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Inglewood Approves Plan For NFL Stadium, In Deal Involving Rams Owner

The Los Angeles area is another step closer to hosting an NFL team, after the Inglewood, Calif., City Council approved a proposal for an 80,000-seat NFL stadium. The development plan includes St. Louis Rams owner Stan Kroenke.

The unanimous vote Tuesday night came after "a consultant compared stadium noise in surrounding neighborhoods to that of bird calls," member station KPCC's Ben Bergman reports.

The Inglewood deal doesn't have a team attached — but it's widely believed that Kroenke wants to move the Rams out of St. Louis, where he's been locked in a dispute over revamping the team's current stadium, the Edward Jones Dome.

These are busy times for stadium planners in and around Los Angeles. Last Friday, the San Diego Chargers and Oakland Raiders announced they might share a new stadium in Carson, just south of Los Angeles. Both of those teams are also negotiating for new stadiums in their host cities.

The proposals are expensive: The Inglewood proposal would cost around $2 billion, and the Carson plan would cost $1.7 billion.

Both the Raiders-Chargers proposal and the one backed by Kroenke could bring the NFL back to the LA area soon after the 2015 season — a proposition that has put local governments on high alert.

"Like Peyton Manning running the hurry-up offense, both Carson and Inglewood have been trying to move as fast as possible to get stadiums built," Ben reports from KPCC.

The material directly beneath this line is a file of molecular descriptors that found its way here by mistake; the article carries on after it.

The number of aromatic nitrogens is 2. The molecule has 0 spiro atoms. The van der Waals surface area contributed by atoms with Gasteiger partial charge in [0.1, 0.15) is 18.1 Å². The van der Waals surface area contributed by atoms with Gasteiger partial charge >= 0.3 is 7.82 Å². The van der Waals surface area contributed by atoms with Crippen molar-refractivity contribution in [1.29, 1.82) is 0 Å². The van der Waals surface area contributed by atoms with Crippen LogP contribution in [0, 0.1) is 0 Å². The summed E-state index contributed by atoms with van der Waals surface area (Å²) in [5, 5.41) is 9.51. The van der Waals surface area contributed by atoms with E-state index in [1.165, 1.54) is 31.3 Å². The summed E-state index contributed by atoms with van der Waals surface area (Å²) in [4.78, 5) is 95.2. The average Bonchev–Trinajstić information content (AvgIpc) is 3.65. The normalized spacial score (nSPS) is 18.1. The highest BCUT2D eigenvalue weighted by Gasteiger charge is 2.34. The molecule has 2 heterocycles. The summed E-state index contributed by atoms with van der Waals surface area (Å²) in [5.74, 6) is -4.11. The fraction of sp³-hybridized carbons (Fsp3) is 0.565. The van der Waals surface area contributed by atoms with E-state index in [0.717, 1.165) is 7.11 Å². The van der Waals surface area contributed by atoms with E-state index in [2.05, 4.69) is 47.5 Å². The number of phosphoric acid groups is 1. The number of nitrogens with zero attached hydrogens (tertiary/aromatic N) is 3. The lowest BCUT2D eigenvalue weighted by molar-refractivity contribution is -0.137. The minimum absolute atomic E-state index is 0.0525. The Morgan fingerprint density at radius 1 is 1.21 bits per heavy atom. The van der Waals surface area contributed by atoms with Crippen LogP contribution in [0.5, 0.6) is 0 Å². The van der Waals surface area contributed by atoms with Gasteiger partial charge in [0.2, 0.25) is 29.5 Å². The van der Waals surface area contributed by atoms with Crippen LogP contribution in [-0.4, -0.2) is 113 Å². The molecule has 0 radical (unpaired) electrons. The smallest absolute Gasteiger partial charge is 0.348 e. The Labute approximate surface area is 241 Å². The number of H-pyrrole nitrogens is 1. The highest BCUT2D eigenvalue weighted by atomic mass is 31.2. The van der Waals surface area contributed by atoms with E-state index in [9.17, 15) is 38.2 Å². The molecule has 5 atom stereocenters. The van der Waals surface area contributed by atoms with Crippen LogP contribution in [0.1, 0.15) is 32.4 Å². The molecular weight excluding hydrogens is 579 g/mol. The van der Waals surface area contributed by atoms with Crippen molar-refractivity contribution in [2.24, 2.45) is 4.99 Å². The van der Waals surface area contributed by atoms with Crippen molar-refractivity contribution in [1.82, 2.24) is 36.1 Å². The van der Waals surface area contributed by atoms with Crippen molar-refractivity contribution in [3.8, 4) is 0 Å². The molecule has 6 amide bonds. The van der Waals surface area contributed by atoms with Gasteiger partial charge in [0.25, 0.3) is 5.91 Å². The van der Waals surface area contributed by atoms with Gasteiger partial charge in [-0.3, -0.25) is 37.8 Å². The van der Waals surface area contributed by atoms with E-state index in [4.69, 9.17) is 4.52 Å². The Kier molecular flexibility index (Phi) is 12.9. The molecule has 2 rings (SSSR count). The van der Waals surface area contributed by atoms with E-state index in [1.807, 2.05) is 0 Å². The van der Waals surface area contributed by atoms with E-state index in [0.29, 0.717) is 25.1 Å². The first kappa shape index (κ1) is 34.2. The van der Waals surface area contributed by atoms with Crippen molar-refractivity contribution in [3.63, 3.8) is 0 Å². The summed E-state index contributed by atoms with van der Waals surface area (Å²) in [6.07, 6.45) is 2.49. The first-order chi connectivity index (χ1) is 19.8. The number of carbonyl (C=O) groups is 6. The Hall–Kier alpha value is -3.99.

He adds, 'Hundreds of fans packed the City Council meeting, many decked out in jerseys and even horned hats bearing the Rams logo, the football team that left LA two decades ago."

Before any NFL team moves to the Los Angeles area, at least three-quarters of the league's team owners would have to approve the deal.

"I'd say the chances of there being a team playing in LA in 2016 is less than 50-50," sports economist Victor Matheson recently told Morning Edition.

Noting that the NFL's revenue-sharing arrangement spreads profits around regardless of market size, Matheson noted that the Rams, Raiders and Chargers simply want new stadiums — in whichever city they can get them financed and built.

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Bill Chappell is a writer and editor on the News Desk in the heart of NPR's newsroom in Washington, D.C.